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5 posts tagged with mercy. (View popular tags)
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And the Mercy Seat is Waiting

"Sometimes called a ‘mercy seat,’ the misericord was the small ledge that protruded from the undersides of folding seats in a choir stall in a medieval church or cathedral. Medieval liturgical services were conducted eight times a day, and the clergy who attended and performed the services had to stand during the entire ritual. Developed in the 13th century, the misericord allowed the clergy to rest while appearing to stand during services." More misericords in British cathedrals. [more inside]
posted by MonkeyToes on Sep 22, 2013 - 42 comments

Some Thoughts On Mercy by Ross Gay

An essay on race, fear, imagination, and beekeeping
posted by Joe in Australia on Jul 16, 2013 - 19 comments

Mercy and the Minotaur.

"The subjects vary... but there is an ideological approach in America that is distinguished by one common characteristic: words and deeds utterly lacking in the quality of mercy," by Charles Stross. Or, in other words, is using a minotaur to gore detainees a form of torture?
posted by geos on Aug 29, 2009 - 88 comments

You're a spared man, Charlie Brown

In 1943, over Allied bomb ravaged Germany, US pilot Charlie Brown's B-17 was badly damaged and straying further from friendly territory. Luftwaffe ace fighter pilot Franz Stigler pursued the bomber intending to shoot it down, but refrained when he saw the extent of the damage and directed Brown and his crew out of harm's way. The two pilots were reunited 46 years later. [via] [more inside]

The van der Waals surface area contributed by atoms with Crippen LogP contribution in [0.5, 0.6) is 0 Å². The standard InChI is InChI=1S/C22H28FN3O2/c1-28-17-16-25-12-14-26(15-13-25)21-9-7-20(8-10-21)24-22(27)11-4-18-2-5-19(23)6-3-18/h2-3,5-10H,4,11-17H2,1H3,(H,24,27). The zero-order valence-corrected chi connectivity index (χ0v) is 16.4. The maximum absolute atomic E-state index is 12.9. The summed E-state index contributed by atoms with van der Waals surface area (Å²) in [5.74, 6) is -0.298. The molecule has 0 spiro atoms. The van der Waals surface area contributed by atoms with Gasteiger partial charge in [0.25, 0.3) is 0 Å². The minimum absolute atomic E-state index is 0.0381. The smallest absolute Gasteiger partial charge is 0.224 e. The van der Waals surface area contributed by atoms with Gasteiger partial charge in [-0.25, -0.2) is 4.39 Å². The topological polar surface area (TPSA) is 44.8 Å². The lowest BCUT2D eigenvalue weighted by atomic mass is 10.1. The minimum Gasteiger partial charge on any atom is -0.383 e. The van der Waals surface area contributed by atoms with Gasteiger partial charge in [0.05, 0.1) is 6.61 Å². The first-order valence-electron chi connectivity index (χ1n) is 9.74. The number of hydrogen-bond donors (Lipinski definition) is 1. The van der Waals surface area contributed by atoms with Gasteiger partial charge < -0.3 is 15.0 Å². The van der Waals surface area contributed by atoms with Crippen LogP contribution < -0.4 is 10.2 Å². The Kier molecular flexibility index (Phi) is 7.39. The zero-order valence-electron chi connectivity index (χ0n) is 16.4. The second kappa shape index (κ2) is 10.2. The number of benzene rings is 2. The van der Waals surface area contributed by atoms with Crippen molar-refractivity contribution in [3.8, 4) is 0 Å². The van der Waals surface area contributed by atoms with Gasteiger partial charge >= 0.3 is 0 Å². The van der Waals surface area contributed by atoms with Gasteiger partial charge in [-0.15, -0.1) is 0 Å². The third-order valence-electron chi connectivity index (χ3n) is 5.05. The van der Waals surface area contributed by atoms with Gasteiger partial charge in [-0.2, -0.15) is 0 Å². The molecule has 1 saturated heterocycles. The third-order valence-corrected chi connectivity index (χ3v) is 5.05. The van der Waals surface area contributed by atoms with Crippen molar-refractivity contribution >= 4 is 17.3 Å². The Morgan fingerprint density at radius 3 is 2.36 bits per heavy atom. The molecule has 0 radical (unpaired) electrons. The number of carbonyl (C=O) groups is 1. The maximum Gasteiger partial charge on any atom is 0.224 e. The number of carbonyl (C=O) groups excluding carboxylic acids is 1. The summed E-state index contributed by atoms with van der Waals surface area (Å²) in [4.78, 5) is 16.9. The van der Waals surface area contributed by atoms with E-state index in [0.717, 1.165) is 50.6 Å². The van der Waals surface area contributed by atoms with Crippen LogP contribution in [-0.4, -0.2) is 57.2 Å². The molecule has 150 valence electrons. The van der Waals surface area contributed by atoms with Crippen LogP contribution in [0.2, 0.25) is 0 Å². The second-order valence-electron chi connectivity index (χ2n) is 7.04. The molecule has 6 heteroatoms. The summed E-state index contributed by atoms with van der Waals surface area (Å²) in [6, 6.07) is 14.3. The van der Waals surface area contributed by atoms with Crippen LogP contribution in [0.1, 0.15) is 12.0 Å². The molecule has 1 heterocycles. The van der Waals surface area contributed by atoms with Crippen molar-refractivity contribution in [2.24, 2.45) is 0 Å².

posted by Burhanistan on Apr 10, 2008 - 71 comments

The Mercy Seat. Mapping out a Multifaceted Iconography.

The Mercy Seat. Described in the book of Exodus, the throne of mercy has quite a variety of meanings. Some contemporary Christians are interested in "reconstructing" an image based on Egyptian and Phoenician culture. In Judaism, the kisei rachamim is part of the narrative of Yom Kippur, as God moves from the seat of justice to the seat of compassion. In medieval Europe, and especially in Germany, the Gnadenstuhl was a perfect representation of the trinity, combining the cruxification, God the Father, and the Holy Spirit (usually a bird), into one image of mournful compassion. Nick Cave used the idea of the mercy seat as the frame for a song about murder, sin, capital punishment, and atonement/redemption, which was later covered by Johnny Cash (mp3 clip). The chair of mercy is even visually alluded to Jodorowsky's Montana Sacra, aka Holy Mountain. (Which have been inspired in part by the Ascended Masters of Mount Shasta, but that's technically another story - the bizarro California cultists story.)
posted by jann on Mar 3, 2006 - 25 comments

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